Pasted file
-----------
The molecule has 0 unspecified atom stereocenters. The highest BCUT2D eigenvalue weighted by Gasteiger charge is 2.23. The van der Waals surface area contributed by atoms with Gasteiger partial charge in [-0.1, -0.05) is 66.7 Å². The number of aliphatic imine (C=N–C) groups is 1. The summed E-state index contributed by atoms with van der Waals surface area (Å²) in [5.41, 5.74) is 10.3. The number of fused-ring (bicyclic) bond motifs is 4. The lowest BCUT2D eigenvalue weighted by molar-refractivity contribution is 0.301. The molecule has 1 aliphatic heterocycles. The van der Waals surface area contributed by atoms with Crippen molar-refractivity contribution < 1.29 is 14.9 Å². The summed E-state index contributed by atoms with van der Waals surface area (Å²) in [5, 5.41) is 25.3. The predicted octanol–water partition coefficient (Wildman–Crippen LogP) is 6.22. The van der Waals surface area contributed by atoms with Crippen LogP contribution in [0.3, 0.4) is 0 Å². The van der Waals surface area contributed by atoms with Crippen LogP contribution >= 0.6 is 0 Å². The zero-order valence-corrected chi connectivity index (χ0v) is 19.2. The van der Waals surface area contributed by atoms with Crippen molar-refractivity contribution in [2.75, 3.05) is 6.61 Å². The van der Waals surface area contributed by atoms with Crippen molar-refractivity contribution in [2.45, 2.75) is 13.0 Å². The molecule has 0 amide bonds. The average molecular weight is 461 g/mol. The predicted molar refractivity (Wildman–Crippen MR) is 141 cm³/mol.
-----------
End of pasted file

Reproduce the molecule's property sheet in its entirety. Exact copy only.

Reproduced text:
The molecule has 0 unspecified atom stereocenters. The highest BCUT2D eigenvalue weighted by Gasteiger charge is 2.23. The van der Waals surface area contributed by atoms with Gasteiger partial charge in [-0.1, -0.05) is 66.7 Å². The number of aliphatic imine (C=N–C) groups is 1. The summed E-state index contributed by atoms with van der Waals surface area (Å²) in [5.41, 5.74) is 10.3. The number of fused-ring (bicyclic) bond motifs is 4. The lowest BCUT2D eigenvalue weighted by molar-refractivity contribution is 0.301. The molecule has 1 aliphatic heterocycles. The van der Waals surface area contributed by atoms with Crippen molar-refractivity contribution < 1.29 is 14.9 Å². The summed E-state index contributed by atoms with van der Waals surface area (Å²) in [5, 5.41) is 25.3. The predicted octanol–water partition coefficient (Wildman–Crippen LogP) is 6.22. The van der Waals surface area contributed by atoms with Crippen LogP contribution in [0.3, 0.4) is 0 Å². The van der Waals surface area contributed by atoms with Crippen LogP contribution >= 0.6 is 0 Å². The zero-order valence-corrected chi connectivity index (χ0v) is 19.2. The van der Waals surface area contributed by atoms with Crippen molar-refractivity contribution in [2.75, 3.05) is 6.61 Å². The van der Waals surface area contributed by atoms with Crippen molar-refractivity contribution in [2.45, 2.75) is 13.0 Å². The molecule has 0 amide bonds. The average molecular weight is 461 g/mol. The predicted molar refractivity (Wildman–Crippen MR) is 141 cm³/mol.